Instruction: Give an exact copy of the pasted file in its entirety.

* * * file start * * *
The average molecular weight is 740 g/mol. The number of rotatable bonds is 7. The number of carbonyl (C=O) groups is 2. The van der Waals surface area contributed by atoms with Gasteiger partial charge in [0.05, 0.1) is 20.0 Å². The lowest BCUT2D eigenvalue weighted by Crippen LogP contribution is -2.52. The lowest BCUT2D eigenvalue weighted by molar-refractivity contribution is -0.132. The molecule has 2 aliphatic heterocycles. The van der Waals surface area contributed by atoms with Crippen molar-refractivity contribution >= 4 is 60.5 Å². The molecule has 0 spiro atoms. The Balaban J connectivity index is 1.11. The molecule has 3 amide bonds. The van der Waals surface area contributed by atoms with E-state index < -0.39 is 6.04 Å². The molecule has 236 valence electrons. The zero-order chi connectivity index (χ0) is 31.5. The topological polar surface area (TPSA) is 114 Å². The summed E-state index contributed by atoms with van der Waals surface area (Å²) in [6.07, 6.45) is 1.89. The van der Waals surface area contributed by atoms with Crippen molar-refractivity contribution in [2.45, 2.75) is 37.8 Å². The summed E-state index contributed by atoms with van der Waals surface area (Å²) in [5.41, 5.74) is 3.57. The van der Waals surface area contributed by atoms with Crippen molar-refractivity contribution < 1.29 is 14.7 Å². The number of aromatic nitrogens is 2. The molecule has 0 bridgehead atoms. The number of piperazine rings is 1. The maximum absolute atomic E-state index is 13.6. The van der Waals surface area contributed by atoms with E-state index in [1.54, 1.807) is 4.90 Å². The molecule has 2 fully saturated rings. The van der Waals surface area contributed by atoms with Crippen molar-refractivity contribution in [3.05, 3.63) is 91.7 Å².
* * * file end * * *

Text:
The average molecular weight is 740 g/mol. The number of rotatable bonds is 7. The number of carbonyl (C=O) groups is 2. The van der Waals surface area contributed by atoms with Gasteiger partial charge in [0.05, 0.1) is 20.0 Å². The lowest BCUT2D eigenvalue weighted by Crippen LogP contribution is -2.52. The lowest BCUT2D eigenvalue weighted by molar-refractivity contribution is -0.132. The molecule has 2 aliphatic heterocycles. The van der Waals surface area contributed by atoms with Crippen molar-refractivity contribution >= 4 is 60.5 Å². The molecule has 0 spiro atoms. The Balaban J connectivity index is 1.11. The molecule has 3 amide bonds. The van der Waals surface area contributed by atoms with E-state index < -0.39 is 6.04 Å². The molecule has 236 valence electrons. The zero-order chi connectivity index (χ0) is 31.5. The topological polar surface area (TPSA) is 114 Å². The summed E-state index contributed by atoms with van der Waals surface area (Å²) in [6.07, 6.45) is 1.89. The van der Waals surface area contributed by atoms with Crippen molar-refractivity contribution in [2.45, 2.75) is 37.8 Å². The summed E-state index contributed by atoms with van der Waals surface area (Å²) in [5.41, 5.74) is 3.57. The van der Waals surface area contributed by atoms with Crippen molar-refractivity contribution < 1.29 is 14.7 Å². The number of aromatic nitrogens is 2. The molecule has 0 bridgehead atoms. The number of piperazine rings is 1. The maximum absolute atomic E-state index is 13.6. The van der Waals surface area contributed by atoms with E-state index in [1.54, 1.807) is 4.90 Å². The molecule has 2 fully saturated rings. The van der Waals surface area contributed by atoms with Crippen molar-refractivity contribution in [3.05, 3.63) is 91.7 Å².